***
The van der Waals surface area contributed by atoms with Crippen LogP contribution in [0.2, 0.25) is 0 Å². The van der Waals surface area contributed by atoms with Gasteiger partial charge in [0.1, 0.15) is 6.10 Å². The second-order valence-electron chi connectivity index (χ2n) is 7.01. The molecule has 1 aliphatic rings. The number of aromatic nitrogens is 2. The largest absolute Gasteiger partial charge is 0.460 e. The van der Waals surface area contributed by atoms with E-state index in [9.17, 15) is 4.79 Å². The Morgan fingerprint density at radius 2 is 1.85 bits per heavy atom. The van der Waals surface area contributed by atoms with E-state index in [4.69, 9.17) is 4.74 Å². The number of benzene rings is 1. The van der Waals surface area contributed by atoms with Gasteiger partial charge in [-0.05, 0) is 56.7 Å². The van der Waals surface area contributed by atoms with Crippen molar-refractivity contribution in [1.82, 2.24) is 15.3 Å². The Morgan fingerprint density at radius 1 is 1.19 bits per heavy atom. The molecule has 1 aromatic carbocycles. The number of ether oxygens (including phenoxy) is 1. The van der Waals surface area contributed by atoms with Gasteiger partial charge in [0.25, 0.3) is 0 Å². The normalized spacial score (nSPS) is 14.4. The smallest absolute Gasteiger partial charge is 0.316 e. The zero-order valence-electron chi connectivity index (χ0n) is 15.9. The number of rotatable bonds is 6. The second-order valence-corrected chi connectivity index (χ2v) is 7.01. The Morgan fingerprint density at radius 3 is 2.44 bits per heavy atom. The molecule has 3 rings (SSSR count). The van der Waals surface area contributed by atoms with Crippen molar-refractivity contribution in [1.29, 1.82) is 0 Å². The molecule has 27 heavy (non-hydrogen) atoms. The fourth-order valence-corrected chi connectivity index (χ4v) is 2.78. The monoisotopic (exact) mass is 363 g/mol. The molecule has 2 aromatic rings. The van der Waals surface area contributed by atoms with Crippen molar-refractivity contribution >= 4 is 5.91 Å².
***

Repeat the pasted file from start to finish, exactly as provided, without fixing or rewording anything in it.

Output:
The van der Waals surface area contributed by atoms with Crippen LogP contribution in [0.2, 0.25) is 0 Å². The van der Waals surface area contributed by atoms with Gasteiger partial charge in [0.1, 0.15) is 6.10 Å². The second-order valence-electron chi connectivity index (χ2n) is 7.01. The molecule has 1 aliphatic rings. The number of aromatic nitrogens is 2. The largest absolute Gasteiger partial charge is 0.460 e. The van der Waals surface area contributed by atoms with E-state index in [9.17, 15) is 4.79 Å². The Morgan fingerprint density at radius 2 is 1.85 bits per heavy atom. The van der Waals surface area contributed by atoms with E-state index in [4.69, 9.17) is 4.74 Å². The number of benzene rings is 1. The van der Waals surface area contributed by atoms with Gasteiger partial charge in [-0.05, 0) is 56.7 Å². The van der Waals surface area contributed by atoms with Crippen molar-refractivity contribution in [1.82, 2.24) is 15.3 Å². The Morgan fingerprint density at radius 1 is 1.19 bits per heavy atom. The molecule has 1 aromatic carbocycles. The number of ether oxygens (including phenoxy) is 1. The van der Waals surface area contributed by atoms with Gasteiger partial charge in [0.25, 0.3) is 0 Å². The normalized spacial score (nSPS) is 14.4. The smallest absolute Gasteiger partial charge is 0.316 e. The zero-order valence-electron chi connectivity index (χ0n) is 15.9. The number of rotatable bonds is 6. The second-order valence-corrected chi connectivity index (χ2v) is 7.01. The Morgan fingerprint density at radius 3 is 2.44 bits per heavy atom. The molecule has 3 rings (SSSR count). The van der Waals surface area contributed by atoms with Crippen molar-refractivity contribution in [1.29, 1.82) is 0 Å². The molecule has 27 heavy (non-hydrogen) atoms. The fourth-order valence-corrected chi connectivity index (χ4v) is 2.78. The monoisotopic (exact) mass is 363 g/mol. The molecule has 2 aromatic rings. The van der Waals surface area contributed by atoms with Crippen molar-refractivity contribution >= 4 is 5.91 Å².